As human children grow up their personalities being to emerge, or if their ways of being have been made clear early on, they magnify. The Patience Cat was no exception. Being a firstborn myself, by many years actually, (only child until I was six), I can’t imagine what it must be like to be the weakest among seven born within twenty minutes. In the litter arena, I imagine getting food, let alone parental nurturing has a gladiatorial survival essence about it. So yes, she was slight of build, to put it mildly.  In fact, she looked like a bobblehead. That said, unlike many of her kind, she survived. In her little cat way, she found footing in a loving home and made a place for herself, possibly due to the three, well-distanced food bowl placement strategy employed at our place.

So it was that the Patience Cat became a teenager. The intersection of safety with dependable continuity from day to day allows one to spread their wings. The Patience Cat found this to be true for her. The unruliness and demands of a teenager manifested in her every action. The quirks this girl displays make for regular conversation fodder around the house. Which for context I must say is a house inhabited by three men two teenagers and yours truly.

This kitty girl, with all her issues, is a gift to us. For one thing she is a lovely little soul. On top of that, her style of interaction provides a constant reminder that patience is a choice. Patience was in short supply in the halls where I dwelled during my early years. So it is I imagine in most households featuring young, busy parents and challenging offspring.  Though I was first born, and therefore not classified as a runt by traditional definition, I was not remotely familiar with golden child status, nor accustomed to patience as a guiding hand during my assent to adulthood, (an assent which I’m not sure I’ve completed). The apple, as they say, does not fall far from the tree, unless a benevolent tornado has been involved in logistical reassignment proceedings. As a result, the expression “patience is a virtue” comes to mind in no small way on a daily basis for me. The Patience Cat then has become something of a guide, a guardian angel if you will, to remind me of my choice to be accepting of others. In particular, she has reminded me to make space for those who, by no fault, or choosing of their own, do shit that makes me want to go volcanic!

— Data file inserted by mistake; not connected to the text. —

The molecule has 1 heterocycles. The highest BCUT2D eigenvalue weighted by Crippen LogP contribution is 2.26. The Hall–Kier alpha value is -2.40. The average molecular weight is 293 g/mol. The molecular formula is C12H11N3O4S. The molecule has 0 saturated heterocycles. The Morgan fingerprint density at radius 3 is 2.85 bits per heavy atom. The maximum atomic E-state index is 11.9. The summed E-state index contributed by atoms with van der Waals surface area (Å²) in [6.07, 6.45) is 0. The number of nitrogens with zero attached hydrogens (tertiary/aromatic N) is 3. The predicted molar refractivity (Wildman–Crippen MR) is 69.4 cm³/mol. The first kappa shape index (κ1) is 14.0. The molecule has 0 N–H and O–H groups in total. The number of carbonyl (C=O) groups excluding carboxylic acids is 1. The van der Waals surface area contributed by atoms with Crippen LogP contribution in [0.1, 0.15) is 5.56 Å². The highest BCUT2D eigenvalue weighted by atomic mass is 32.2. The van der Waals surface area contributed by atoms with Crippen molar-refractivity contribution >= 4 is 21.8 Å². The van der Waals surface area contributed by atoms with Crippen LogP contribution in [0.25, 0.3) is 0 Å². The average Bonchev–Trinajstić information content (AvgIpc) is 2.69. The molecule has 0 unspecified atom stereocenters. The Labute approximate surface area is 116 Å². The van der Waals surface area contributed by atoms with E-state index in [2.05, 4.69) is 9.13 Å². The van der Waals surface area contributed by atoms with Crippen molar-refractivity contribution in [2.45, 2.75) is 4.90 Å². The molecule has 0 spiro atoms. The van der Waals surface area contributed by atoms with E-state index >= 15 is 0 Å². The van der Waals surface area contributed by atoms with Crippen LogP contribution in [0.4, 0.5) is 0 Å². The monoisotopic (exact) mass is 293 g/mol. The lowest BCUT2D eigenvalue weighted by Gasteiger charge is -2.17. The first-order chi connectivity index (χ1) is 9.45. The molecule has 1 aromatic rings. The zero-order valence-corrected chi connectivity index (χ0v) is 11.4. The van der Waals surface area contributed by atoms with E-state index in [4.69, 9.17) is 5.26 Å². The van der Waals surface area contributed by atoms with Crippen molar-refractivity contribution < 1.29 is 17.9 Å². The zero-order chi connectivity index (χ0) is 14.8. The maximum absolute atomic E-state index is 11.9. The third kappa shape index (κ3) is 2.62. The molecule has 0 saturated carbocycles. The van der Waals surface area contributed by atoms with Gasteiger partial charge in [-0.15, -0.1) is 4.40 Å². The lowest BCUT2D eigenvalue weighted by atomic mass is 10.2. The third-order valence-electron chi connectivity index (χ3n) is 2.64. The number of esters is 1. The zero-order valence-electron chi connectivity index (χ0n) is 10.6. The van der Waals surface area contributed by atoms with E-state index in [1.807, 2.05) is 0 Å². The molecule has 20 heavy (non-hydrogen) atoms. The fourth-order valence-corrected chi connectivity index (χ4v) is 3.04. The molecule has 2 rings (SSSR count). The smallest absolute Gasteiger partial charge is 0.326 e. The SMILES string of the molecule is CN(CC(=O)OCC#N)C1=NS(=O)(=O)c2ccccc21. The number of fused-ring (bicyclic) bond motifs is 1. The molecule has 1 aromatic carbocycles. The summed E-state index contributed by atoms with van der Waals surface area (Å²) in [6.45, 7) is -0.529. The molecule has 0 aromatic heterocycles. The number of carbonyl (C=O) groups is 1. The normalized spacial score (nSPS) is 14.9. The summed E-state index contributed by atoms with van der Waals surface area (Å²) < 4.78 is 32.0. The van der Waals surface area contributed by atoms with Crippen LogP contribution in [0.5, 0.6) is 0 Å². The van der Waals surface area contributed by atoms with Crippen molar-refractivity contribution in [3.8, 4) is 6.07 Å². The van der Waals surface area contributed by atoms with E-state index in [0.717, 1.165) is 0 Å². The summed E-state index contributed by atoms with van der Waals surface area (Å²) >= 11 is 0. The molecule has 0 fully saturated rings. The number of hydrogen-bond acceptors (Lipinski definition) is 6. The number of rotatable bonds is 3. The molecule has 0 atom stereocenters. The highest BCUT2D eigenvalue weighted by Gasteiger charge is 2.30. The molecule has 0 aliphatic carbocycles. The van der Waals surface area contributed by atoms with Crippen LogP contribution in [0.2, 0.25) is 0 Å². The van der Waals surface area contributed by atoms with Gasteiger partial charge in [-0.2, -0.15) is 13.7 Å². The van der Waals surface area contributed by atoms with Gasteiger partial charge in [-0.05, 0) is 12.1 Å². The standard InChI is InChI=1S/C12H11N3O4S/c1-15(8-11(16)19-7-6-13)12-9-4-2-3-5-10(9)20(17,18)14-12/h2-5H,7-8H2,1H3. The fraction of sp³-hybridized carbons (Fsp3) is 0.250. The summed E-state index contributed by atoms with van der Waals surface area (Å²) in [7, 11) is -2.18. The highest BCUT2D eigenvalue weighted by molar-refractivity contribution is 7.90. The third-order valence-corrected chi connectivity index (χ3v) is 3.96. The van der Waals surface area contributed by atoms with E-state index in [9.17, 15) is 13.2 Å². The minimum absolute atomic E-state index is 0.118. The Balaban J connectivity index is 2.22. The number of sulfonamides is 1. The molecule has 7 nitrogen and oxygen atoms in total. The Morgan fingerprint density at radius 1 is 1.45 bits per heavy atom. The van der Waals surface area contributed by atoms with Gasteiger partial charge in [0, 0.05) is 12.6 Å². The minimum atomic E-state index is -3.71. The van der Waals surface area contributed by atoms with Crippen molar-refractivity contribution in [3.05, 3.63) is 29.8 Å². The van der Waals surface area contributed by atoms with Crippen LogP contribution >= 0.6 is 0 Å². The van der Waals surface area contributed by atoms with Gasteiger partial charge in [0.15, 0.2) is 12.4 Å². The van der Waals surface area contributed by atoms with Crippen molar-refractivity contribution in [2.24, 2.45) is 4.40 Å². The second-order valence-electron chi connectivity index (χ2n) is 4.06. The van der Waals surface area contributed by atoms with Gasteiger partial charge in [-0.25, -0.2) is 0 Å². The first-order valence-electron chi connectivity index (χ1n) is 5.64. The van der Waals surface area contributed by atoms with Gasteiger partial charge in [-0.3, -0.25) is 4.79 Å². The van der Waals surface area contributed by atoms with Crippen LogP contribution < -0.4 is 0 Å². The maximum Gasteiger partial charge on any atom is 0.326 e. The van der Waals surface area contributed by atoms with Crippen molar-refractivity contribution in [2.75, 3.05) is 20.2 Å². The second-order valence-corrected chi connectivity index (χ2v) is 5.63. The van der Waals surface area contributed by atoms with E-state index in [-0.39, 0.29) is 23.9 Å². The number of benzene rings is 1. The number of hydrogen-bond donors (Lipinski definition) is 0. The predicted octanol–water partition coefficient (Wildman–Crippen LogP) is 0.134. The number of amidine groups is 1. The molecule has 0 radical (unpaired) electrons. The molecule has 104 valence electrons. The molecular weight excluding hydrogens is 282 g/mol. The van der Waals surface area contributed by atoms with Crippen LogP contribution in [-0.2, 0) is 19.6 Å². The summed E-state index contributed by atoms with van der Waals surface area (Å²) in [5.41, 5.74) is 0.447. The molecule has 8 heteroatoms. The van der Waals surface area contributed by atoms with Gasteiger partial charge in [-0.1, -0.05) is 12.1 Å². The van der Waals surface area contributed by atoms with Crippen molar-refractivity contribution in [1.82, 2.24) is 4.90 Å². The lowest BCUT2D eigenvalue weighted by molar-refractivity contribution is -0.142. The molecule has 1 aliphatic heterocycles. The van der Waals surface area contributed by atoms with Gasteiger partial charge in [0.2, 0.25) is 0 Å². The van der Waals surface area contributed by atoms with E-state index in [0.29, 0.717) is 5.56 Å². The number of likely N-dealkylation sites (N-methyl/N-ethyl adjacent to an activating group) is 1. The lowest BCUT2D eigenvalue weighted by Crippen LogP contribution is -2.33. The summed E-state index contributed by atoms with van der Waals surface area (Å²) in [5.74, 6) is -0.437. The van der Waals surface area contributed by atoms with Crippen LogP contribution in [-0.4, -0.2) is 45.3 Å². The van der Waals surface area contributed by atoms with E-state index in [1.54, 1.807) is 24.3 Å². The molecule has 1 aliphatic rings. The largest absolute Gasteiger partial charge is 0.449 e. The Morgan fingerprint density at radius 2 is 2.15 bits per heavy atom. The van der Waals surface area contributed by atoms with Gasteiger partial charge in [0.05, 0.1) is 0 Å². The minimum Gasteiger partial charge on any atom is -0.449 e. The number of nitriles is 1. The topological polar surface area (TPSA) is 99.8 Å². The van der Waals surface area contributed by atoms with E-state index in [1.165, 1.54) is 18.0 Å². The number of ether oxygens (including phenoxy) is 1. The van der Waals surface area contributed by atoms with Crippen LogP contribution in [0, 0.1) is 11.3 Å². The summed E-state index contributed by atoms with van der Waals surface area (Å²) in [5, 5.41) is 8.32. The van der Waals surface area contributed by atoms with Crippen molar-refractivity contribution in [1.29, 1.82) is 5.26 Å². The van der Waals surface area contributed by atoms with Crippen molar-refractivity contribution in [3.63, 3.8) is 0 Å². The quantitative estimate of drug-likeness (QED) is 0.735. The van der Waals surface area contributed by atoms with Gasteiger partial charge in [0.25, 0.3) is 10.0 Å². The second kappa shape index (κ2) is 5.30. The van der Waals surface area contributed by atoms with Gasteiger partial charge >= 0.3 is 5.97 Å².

Do you remember that kid in school who tried way too hard to get attention? Everybody shunned that poor desperate bastard or bastardette right? That’s the Patience Cat! Working at the laptop, perched on the couch with a cocktail, I’ll be intensely focused on a project. Then here she comes, sliding her dripping, enthusiastic nose across my arm, ensuring a typo as she works her way toward obscuring my view of the screen. Even now as I am typing this piece, she has been nudging and nuzzling my arm with that running nose to the damp tune of a multitude of “red underlined” typos. Ugh! But wait, she just wants connection. That’s not a crime. So I have to take a breath and chill, in lieu of my automatic response which would be to escort her from the couch physically, possibly to a neighboring county. Yes, I can be an insensitive ass. The boys, who have had similar experiences, find her to be equally intrusive and disruptive. We discuss it, regularly. Good for her though, we ultimately decide, grudgingly. She goes for what she wants. Plenty of humans never find the courage to quest for the fulfillment of their needs. Again, the Patience Cat is a guide, a role model even.

Though she can be trying on multiple levels, she is family. The name Patience Cat, which I might add, is her most flattering nickname to date, arose from her curious behavior at the threshold of our patio door. It was late December, the temperature hovering at 7º. She wanted to go outside, sort of. She meowed at the door; I opened it wide offering unobstructed passage. She backed up, timid, uncertain. Confused, I closed the door. She again meowed and approached the door. Once more I pulled the door open allowing the winter chill to wither the already wilting kitchen. Again she backed up and declined the offer. This time I Thought, “well what the fuck cat?” Then it dawned on me; she has an issue with crossing the threshold. Perhaps she’d been hit in the ass by that door at some point on her proverbial “way out.” Not on my watch, but we have had cat sitters while on vacation. Hmmm? I mustered a patience flame from deep within. Standing there freezing my ass off, while hundreds of dollars of central heat poured into the leafless, frigid backyard I waited.

I spoke gently to her, assuring her that she could exit safely, and would be let back in should she change her mind. She looked at me as if to say, “I don’t speak English, you silly fuck!” I stood still, recognizing at that moment the opportunity to undo a lifetime of patience-less perspective. Slowly she moved, one tiny, cautious step at a time across that insanely hideous greenish plaid-ish linoleum toward the doorway. Minutes passed, hours, days, lifetimes. Suddenly she rushed the door. As she approached the threshold, she leaped several feet in the air kicking her hide quarters to the side like a freestyle motocross rider and flew out into the winter night.

Stunned, I watched her dash across the frozen grass, then realizing my shiver along with the icicles forming on my eyelashes, closed the door. Click went the latch. There in that dark, cold, horribly neglected 1950’s kitchen I stood stone still. Moments passed. A smile slowly crossed my lips; then laughter burst from me. The Patience Cat, the smallest and least likely to survive had delivered a late Christmas present. Patience grew where once there was none. It is a choice that can manifest, a gift, a survivable option for one to whom it had formerly been no more than a myth. Who knew?

 

PostScript:

If you’re still stuck on the 7º bit, fear not.  I did a lap or two around the house turning off lights and saying good nights, returned to the kitchen, and called the little girl in.